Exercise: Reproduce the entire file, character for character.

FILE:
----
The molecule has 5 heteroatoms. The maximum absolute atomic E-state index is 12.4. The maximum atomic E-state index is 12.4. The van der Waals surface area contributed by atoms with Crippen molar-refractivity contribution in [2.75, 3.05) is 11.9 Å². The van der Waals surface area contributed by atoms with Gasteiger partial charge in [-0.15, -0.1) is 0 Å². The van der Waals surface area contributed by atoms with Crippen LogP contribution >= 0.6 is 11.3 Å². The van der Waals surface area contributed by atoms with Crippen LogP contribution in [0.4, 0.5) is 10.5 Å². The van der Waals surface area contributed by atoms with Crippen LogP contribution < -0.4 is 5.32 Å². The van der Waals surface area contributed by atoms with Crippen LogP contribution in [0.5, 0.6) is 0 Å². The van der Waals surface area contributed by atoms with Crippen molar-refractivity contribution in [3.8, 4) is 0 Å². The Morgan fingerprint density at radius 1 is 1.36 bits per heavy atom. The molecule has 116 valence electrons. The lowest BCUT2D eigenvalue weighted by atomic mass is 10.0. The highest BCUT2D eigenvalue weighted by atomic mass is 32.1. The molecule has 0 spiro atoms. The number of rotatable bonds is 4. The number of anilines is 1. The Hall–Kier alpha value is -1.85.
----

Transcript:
The molecule has 5 heteroatoms. The maximum absolute atomic E-state index is 12.4. The maximum atomic E-state index is 12.4. The van der Waals surface area contributed by atoms with Crippen molar-refractivity contribution in [2.75, 3.05) is 11.9 Å². The van der Waals surface area contributed by atoms with Gasteiger partial charge in [-0.15, -0.1) is 0 Å². The van der Waals surface area contributed by atoms with Crippen LogP contribution >= 0.6 is 11.3 Å². The van der Waals surface area contributed by atoms with Crippen LogP contribution in [0.4, 0.5) is 10.5 Å². The van der Waals surface area contributed by atoms with Crippen LogP contribution < -0.4 is 5.32 Å². The van der Waals surface area contributed by atoms with Crippen LogP contribution in [0.5, 0.6) is 0 Å². The van der Waals surface area contributed by atoms with Crippen molar-refractivity contribution in [3.8, 4) is 0 Å². The Morgan fingerprint density at radius 1 is 1.36 bits per heavy atom. The molecule has 116 valence electrons. The lowest BCUT2D eigenvalue weighted by atomic mass is 10.0. The highest BCUT2D eigenvalue weighted by atomic mass is 32.1. The molecule has 0 spiro atoms. The number of rotatable bonds is 4. The number of anilines is 1. The Hall–Kier alpha value is -1.85.